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5 June 2019updated 07 Jun 2021 12:54pm

Can Yvette Cooper and Oliver Letwin’s bill really stop no-deal Brexit?

By Patrick Maguire

With ten days before the end of the United Kingdom’s Article 50 extension and parliament deadlocked, can MPs stop a no-deal Brexit? That’s the hope of Labour’s Yvette Cooper and the Tory grandee Oliver Letwin, who have tabled legislation that would require Theresa May to request a further extension beyond 12 April. 

The bill, which will be laid on Thursday, would compel the Prime Minister to propose an Article 50 extension – for a period of her choosing – that would be amended, debated and voted on by MPs. Were an extension of a different length proposed by the EU, the Commons would repeat the process. 

In a characteristic break from convention, John Bercow, the Speaker, has said all four parliamentary stages of the bill could be completed on Thursday. In theory, it could be law by the end of the week.

But that isn’t to say that it will succeed on its own terms and actually stop a no-deal exit (even if we leave aside, for a moment, the fact that an extension merely extends the cliff edge rather than removing it entirely). Cooper says that MPs have a responsibility to try and prevent the UK crashing out “even though we are right up against the deadline”. 

Her and Letwin’s bill, however, does not even come close to eliminating the possibility of it happening by accident. Indeed, there is an argument that, by design, it makes it more likely: there are only six sitting days left before 12 April, three of which will be gone before such time that the bill becomes law. That, to put it bluntly, is not enough time for multiple rounds of parliamentary debate and shuttle diplomacy. 

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The emphasis of the legislation, unsurprisingly, is on parliament – which would be empowered to go over May’s head to set a date of its own choosing if the will of the Commons could coalesce around one. The wrangling over the length of the extension provided for in previous iterations of the bill, as well as the indicative votes process, suggest that will be much more difficult than those behind this plan hope. Indeed, Keir Starmer, Labour’s shadow Brexit secretary, said yesterday that it was too early to consider any legislative mechanisms to prevent no-deal.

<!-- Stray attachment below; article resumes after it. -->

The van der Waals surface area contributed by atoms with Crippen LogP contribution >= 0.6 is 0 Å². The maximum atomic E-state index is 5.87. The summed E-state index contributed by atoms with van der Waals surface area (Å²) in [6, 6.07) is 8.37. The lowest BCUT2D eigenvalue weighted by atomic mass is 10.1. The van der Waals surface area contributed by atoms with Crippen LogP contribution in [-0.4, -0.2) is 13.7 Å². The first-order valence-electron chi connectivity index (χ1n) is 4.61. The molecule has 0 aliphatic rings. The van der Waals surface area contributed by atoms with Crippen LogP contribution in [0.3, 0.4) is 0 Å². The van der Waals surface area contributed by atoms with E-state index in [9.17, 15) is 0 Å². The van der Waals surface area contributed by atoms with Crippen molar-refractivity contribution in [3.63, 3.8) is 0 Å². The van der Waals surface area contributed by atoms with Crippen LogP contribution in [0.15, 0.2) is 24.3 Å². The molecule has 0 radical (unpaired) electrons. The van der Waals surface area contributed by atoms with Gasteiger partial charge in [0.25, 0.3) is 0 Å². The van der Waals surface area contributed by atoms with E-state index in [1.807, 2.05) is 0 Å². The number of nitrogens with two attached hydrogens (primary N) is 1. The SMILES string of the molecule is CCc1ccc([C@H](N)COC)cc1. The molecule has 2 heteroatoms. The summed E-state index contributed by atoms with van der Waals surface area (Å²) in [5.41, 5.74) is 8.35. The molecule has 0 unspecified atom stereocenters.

Yet graver pitfalls are to be found in what the bill does not provide for – namely a backstop provision to stop no deal if, as could well be likely, the EU refuses to grant a long extension. Michel Barnier, the European Commission’s chief negotiator, said this morning that a delay of this kind would need “strong justification” – one would be hard pressed to find a majority of MPs who could give you one.

Nor is there any mention of a scenario where the EU imposes conditions on an extension. Cooper herself suggests that any wrangling under the provisions of the bill will be taking place “right up against the deadline”, and as such this is a significant – and, for those in parliament who wish to stop no deal – worrying omission.

In those circumstances, the only sure-fire to prevent no deal would be a revocation of Article 50, which, unlike requesting an extension, is a unilateral process. The bill neither mentions nor makes provision for revocation, unlike the SNP MP Joanna Cherry’s proposal to that effect (defeated in last night’s indicative votes by 292 votes to 191). As much as MPs never pass up an opportunity to disagree with the executive – and each other – at moments of crisis, any “control” Cooper and Letwin secure for them on this front will be illusory.